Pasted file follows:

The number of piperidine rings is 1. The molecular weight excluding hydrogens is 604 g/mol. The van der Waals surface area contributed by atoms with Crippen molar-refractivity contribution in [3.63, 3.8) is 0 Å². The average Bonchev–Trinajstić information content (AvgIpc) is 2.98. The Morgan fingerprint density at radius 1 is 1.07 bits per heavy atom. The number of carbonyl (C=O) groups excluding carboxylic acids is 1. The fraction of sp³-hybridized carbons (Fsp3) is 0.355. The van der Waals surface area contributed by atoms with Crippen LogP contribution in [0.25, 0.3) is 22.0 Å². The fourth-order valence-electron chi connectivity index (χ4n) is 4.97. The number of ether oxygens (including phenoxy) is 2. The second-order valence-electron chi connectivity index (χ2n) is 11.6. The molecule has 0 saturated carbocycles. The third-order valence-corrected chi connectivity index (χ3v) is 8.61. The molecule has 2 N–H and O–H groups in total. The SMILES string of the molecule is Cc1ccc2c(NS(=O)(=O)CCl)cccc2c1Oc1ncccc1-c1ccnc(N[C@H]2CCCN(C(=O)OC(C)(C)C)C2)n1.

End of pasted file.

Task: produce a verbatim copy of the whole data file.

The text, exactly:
The number of piperidine rings is 1. The molecular weight excluding hydrogens is 604 g/mol. The van der Waals surface area contributed by atoms with Crippen molar-refractivity contribution in [3.63, 3.8) is 0 Å². The average Bonchev–Trinajstić information content (AvgIpc) is 2.98. The Morgan fingerprint density at radius 1 is 1.07 bits per heavy atom. The number of carbonyl (C=O) groups excluding carboxylic acids is 1. The fraction of sp³-hybridized carbons (Fsp3) is 0.355. The van der Waals surface area contributed by atoms with Crippen LogP contribution in [0.25, 0.3) is 22.0 Å². The fourth-order valence-electron chi connectivity index (χ4n) is 4.97. The number of ether oxygens (including phenoxy) is 2. The second-order valence-electron chi connectivity index (χ2n) is 11.6. The molecule has 0 saturated carbocycles. The third-order valence-corrected chi connectivity index (χ3v) is 8.61. The molecule has 2 N–H and O–H groups in total. The SMILES string of the molecule is Cc1ccc2c(NS(=O)(=O)CCl)cccc2c1Oc1ncccc1-c1ccnc(N[C@H]2CCCN(C(=O)OC(C)(C)C)C2)n1.